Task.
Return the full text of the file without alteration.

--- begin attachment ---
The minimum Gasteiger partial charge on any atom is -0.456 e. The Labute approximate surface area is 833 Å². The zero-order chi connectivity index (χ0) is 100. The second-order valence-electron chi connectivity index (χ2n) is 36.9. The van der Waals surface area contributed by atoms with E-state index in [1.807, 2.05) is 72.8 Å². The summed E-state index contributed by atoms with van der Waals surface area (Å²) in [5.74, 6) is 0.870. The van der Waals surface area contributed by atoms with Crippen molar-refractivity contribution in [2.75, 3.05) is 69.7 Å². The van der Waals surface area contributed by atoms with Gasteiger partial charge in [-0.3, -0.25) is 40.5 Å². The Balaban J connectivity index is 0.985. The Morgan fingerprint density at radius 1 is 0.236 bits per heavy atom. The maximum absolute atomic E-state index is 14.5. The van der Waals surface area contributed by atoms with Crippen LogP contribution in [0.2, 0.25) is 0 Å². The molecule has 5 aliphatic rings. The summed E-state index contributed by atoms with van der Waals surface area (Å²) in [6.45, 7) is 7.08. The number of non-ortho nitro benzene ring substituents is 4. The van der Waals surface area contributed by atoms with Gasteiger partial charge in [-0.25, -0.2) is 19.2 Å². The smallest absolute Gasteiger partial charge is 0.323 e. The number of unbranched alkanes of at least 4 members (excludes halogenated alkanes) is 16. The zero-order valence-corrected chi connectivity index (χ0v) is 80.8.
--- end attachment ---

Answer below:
The minimum Gasteiger partial charge on any atom is -0.456 e. The Labute approximate surface area is 833 Å². The zero-order chi connectivity index (χ0) is 100. The second-order valence-electron chi connectivity index (χ2n) is 36.9. The van der Waals surface area contributed by atoms with E-state index in [1.807, 2.05) is 72.8 Å². The summed E-state index contributed by atoms with van der Waals surface area (Å²) in [5.74, 6) is 0.870. The van der Waals surface area contributed by atoms with Crippen molar-refractivity contribution in [2.75, 3.05) is 69.7 Å². The van der Waals surface area contributed by atoms with Gasteiger partial charge in [-0.3, -0.25) is 40.5 Å². The Balaban J connectivity index is 0.985. The Morgan fingerprint density at radius 1 is 0.236 bits per heavy atom. The maximum absolute atomic E-state index is 14.5. The van der Waals surface area contributed by atoms with Crippen LogP contribution in [0.2, 0.25) is 0 Å². The molecule has 5 aliphatic rings. The summed E-state index contributed by atoms with van der Waals surface area (Å²) in [6.45, 7) is 7.08. The number of non-ortho nitro benzene ring substituents is 4. The van der Waals surface area contributed by atoms with Gasteiger partial charge in [-0.25, -0.2) is 19.2 Å². The smallest absolute Gasteiger partial charge is 0.323 e. The number of unbranched alkanes of at least 4 members (excludes halogenated alkanes) is 16. The zero-order valence-corrected chi connectivity index (χ0v) is 80.8.